>of heat gains, losses, storage and permeability/permitivity of
>each major component/system.

damn! one of my new year's resolutions was to stop arguing about
technical stuff with people who cannot spell :-) simulations are
capable of infinite elaboration, but one needn't consider these
electromagnetic and dielectric properties of a house unless
one is into the evils of metal bedsprings.

>differential and integral analysis would be required.

i disagree. perhaps you were tortured this way as a youth... :-)

   when we play tennis or walk downstairs we are actually solving
   whole pages of differential equations, quickly, easily and without
   thinking about it, using the analogue computer which we keep in our
   minds. what we find difficult about mathematics is the formal,
   symbolic presentation of the subject by pedagogues with a taste for
   dogma, sadism and incomprehensible squiggles.

   from _structures: why things don't fall down_, by j. e. gordon

we only need a few monthly averages and back of the envelope calcs here. 

>also, i can't quite see how the the concentrated solar could raise the
>tube to over 200 f without enormous losses to the surrounding space.
>again, integral analysis of gains and losses would be needed, but
>without understanding the tube's geometry i can't even start a steady
>state analysis.
 
would you believe 150 f? :-)

well, take a look at the numbers again. lots of solar power concentrates
into a small area, with small thermal loss since it is a small area. and
the attic air temp is fairly high, which further lowers the loss from
the small area (which also increases the air temp, which in turn raises
the amount of energy that can be collected with an air-water heat exchanger
for heating the house on an average day, in a nice symbiosis.)

>finally, my guess is that cooling your thermal storage to 80 f, against
>a 70 f house temperature, would be difficult. you would need a very
>large (expensive) to get reasonably fast heat transfer out of a media dt
>of 10 f.

not with a hydronic floorslab in a well-insulated house--244k btu/day
is about 10k btu/h. a 32'x32' slab with 1500 btu/h-f of slab-air thermal
conductance can supply 10k btu/h of house heat with a 10k/1500 = 6.7 f
slab-air temperature difference. the slab would distribute and store
solar heat collected from attic air with an air-water heat exchanger
(like an auto radiator) on an average day, and the hot rainwater tanks
(heated with the concentrator) would only supply heat for cloudy days. 

here's the detroit rewrite:

a 32'x32'x16' tall house with real r24 6" sip walls and ceiling, 176 ft^2
of r4 windows with 50% solar transmission, and 0.2 house air volumes per
hour of air leaks has a thermal conductance of 176ft^2/r4 = 44 btu/h-f for
the windows plus 78 for the walls plus 85 for the ceiling. the air leakage
rate is 0.2achx32x32x16/60 = 109 cfm, which adds about 109 btu/h-f to the
conductance, making the total about 316 btu/h-f.

the house needs about 24h(70-28.3)316 = 316k btu to stay warm on an average
december day in detroit, when 410, 160, 270, 270 and 610 btu/ft^2 of sun
fall on a level surface and north, east, west, and south windows. if 10,
15, 25, and 50% of the windows face north, east, west, and south, they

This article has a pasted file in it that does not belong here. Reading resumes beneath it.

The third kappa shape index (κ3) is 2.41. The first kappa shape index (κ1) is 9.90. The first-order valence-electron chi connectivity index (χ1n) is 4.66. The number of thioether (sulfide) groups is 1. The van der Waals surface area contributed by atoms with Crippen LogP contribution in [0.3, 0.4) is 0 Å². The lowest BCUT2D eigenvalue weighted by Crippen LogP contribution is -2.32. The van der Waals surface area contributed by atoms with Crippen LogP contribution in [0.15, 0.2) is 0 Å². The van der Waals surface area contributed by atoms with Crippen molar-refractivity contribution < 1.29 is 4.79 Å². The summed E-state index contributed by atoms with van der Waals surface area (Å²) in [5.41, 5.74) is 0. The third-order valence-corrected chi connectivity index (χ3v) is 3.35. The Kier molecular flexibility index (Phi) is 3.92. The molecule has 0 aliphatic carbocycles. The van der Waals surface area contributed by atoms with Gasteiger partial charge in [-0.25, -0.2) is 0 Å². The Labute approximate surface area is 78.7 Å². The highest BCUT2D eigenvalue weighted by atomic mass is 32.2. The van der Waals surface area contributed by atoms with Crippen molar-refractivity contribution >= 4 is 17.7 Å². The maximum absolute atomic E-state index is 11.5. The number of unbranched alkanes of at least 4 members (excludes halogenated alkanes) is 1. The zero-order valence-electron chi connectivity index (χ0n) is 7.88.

will collect a total of 38k btu/day of sun (solar heating the house about
12%.) a frugal 300 kwh/month of internal electrical usage adds 34k btu/day
of heat, so the house needs an additional 316k-38k-34k = 244k btu/day
for 100% solar heating in december.
 
with a 4' stemwall above the attic floor and a 3:4 pitch roof with 90%
solar transmission, we can collect about 0.9x410x32'x16'= 189k btu of
overhead sun and about 0.9x610x32'x16' = 281k of sun from the south,
470k btu/day altogether. line the north wall with masonite covered with
nielsen's (www.snomo.com/mylar.html) 90% reflective 9 cent/ft^2 film and
collect about 0.9x0.9x0.9x417x16'x32'= 156k btu/day of south sun in a
32' long x 4' wide 30" diameter $20 polyethylene tube filled with 2" of
water along the base of the north wall. the reflector would focus at
y^2/(4x) = 16'^2/(4x16') = 4' from the north wall at dawn, and closer
during the day.

if we withdraw 244k btu/day of heat from the attic, some warm air as well
as heat from skylights and sun concentrated in water, and most of the attic
walls are well-insulated, with an average attic air temp t over a 6 hour
solar collection day in december, the r1 south attic roof will lose about
6h(t-32f)16'x20'/r1 btu/day = 470k - 244k, making t = 32 + 226k/(6x16x20)
= 150 f (which also lowers the daytime heat loss from the house ceiling.)

putting 156k btu/6h = 26k btu/h of sun into the 4'x32'/r0.67 = 192 btu/h-f
tube makes the water collection temp 150+26kbtu/h/192btu/h-f = 285 f,
which seems good enough :-) if the water turns out to be cooler, we might
raise that temp with a controller that only fills or pumps the trough
during times of direct beam sun.

the house needs 5d(316k-38k) = 1410k btu for 5 cloudy 28.3 f days in a row.
(are cloudy days warmer in detroit?) if this comes from g gallons of 150f
rainwater cooling to 80 f, (150f-80f)gx8btu/gal = 1410k, so g = 2518. we
might use a couple of $419.95 1500 gallon 84"dx60" tall polyethylene tanks
in/under the house, surrounded by insulation...

nick

nicholson l. pine                      system design and consulting
pine associates, ltd.                           (610) 489-1475/0545 
821 collegeville road                           fax: (610) 489-7057
collegeville, pa 19426                     email: nick@ece.vill.edu

computer simulation and modeling. high performance, low cost, solar heating
and cogeneration system design. bsee, msee. senior member, ieee. registered
us patent agent. web site: http://www.ece.vill.edu/~nick